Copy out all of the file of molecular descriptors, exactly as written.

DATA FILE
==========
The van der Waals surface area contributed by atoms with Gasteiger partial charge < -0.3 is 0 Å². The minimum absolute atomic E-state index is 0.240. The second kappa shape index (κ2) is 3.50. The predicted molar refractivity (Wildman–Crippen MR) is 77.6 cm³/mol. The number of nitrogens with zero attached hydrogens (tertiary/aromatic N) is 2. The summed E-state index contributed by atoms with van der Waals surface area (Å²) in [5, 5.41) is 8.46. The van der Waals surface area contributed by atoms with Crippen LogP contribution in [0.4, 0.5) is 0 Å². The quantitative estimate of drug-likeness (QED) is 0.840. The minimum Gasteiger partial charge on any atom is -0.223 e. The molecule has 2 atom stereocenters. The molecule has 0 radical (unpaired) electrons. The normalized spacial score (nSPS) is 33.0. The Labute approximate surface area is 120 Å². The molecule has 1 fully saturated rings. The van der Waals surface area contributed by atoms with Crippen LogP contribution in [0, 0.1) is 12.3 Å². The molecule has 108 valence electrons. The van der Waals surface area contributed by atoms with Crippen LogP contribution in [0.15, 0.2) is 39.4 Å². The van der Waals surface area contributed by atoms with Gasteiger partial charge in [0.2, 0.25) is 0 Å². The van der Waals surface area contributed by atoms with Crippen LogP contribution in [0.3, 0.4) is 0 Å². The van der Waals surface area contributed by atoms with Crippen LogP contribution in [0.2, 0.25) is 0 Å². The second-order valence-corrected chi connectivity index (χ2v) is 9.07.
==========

The van der Waals surface area contributed by atoms with Gasteiger partial charge < -0.3 is 0 Å². The minimum absolute atomic E-state index is 0.240. The second kappa shape index (κ2) is 3.50. The predicted molar refractivity (Wildman–Crippen MR) is 77.6 cm³/mol. The number of nitrogens with zero attached hydrogens (tertiary/aromatic N) is 2. The summed E-state index contributed by atoms with van der Waals surface area (Å²) in [5, 5.41) is 8.46. The van der Waals surface area contributed by atoms with Crippen LogP contribution in [0.4, 0.5) is 0 Å². The quantitative estimate of drug-likeness (QED) is 0.840. The minimum Gasteiger partial charge on any atom is -0.223 e. The molecule has 2 atom stereocenters. The molecule has 0 radical (unpaired) electrons. The normalized spacial score (nSPS) is 33.0. The Labute approximate surface area is 120 Å². The molecule has 1 fully saturated rings. The van der Waals surface area contributed by atoms with Crippen LogP contribution in [0, 0.1) is 12.3 Å². The molecule has 108 valence electrons. The van der Waals surface area contributed by atoms with Crippen LogP contribution in [0.15, 0.2) is 39.4 Å². The van der Waals surface area contributed by atoms with Gasteiger partial charge in [0.2, 0.25) is 0 Å². The van der Waals surface area contributed by atoms with Crippen LogP contribution in [0.3, 0.4) is 0 Å². The van der Waals surface area contributed by atoms with Crippen LogP contribution in [0.2, 0.25) is 0 Å². The second-order valence-corrected chi connectivity index (χ2v) is 9.07.